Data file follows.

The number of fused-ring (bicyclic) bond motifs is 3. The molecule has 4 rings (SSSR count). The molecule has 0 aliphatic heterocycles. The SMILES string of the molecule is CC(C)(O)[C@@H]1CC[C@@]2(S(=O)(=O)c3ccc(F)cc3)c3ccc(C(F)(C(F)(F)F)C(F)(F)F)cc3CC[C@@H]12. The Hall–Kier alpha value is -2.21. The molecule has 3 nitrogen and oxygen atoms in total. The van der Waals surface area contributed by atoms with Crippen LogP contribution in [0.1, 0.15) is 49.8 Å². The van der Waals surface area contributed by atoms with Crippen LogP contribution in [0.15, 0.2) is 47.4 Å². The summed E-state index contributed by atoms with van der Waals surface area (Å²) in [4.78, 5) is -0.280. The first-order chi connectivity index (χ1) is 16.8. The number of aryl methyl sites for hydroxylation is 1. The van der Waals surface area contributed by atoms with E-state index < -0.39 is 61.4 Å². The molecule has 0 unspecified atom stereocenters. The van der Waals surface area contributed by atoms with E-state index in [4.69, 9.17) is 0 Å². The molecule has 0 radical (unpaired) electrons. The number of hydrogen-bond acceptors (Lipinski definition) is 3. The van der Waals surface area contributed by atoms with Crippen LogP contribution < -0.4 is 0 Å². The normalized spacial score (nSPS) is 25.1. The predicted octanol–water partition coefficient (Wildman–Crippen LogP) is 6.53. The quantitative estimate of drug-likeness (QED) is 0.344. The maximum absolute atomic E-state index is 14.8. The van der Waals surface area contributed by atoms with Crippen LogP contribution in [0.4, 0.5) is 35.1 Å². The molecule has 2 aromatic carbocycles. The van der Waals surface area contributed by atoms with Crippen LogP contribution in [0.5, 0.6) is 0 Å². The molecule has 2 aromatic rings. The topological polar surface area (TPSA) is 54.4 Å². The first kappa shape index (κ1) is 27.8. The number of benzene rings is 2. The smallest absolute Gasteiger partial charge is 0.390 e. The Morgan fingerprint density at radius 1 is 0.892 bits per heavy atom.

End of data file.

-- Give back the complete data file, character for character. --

The number of fused-ring (bicyclic) bond motifs is 3. The molecule has 4 rings (SSSR count). The molecule has 0 aliphatic heterocycles. The SMILES string of the molecule is CC(C)(O)[C@@H]1CC[C@@]2(S(=O)(=O)c3ccc(F)cc3)c3ccc(C(F)(C(F)(F)F)C(F)(F)F)cc3CC[C@@H]12. The Hall–Kier alpha value is -2.21. The molecule has 3 nitrogen and oxygen atoms in total. The van der Waals surface area contributed by atoms with Crippen LogP contribution in [0.1, 0.15) is 49.8 Å². The van der Waals surface area contributed by atoms with Crippen LogP contribution in [0.15, 0.2) is 47.4 Å². The summed E-state index contributed by atoms with van der Waals surface area (Å²) in [4.78, 5) is -0.280. The first-order chi connectivity index (χ1) is 16.8. The number of aryl methyl sites for hydroxylation is 1. The van der Waals surface area contributed by atoms with E-state index < -0.39 is 61.4 Å². The molecule has 0 unspecified atom stereocenters. The van der Waals surface area contributed by atoms with E-state index in [4.69, 9.17) is 0 Å². The molecule has 0 radical (unpaired) electrons. The number of hydrogen-bond acceptors (Lipinski definition) is 3. The van der Waals surface area contributed by atoms with Crippen LogP contribution < -0.4 is 0 Å². The normalized spacial score (nSPS) is 25.1. The predicted octanol–water partition coefficient (Wildman–Crippen LogP) is 6.53. The quantitative estimate of drug-likeness (QED) is 0.344. The maximum absolute atomic E-state index is 14.8. The van der Waals surface area contributed by atoms with Crippen LogP contribution in [0.4, 0.5) is 35.1 Å². The molecule has 2 aromatic carbocycles. The van der Waals surface area contributed by atoms with Crippen LogP contribution in [0.5, 0.6) is 0 Å². The molecule has 2 aromatic rings. The topological polar surface area (TPSA) is 54.4 Å². The first kappa shape index (κ1) is 27.8. The number of benzene rings is 2. The smallest absolute Gasteiger partial charge is 0.390 e. The Morgan fingerprint density at radius 1 is 0.892 bits per heavy atom.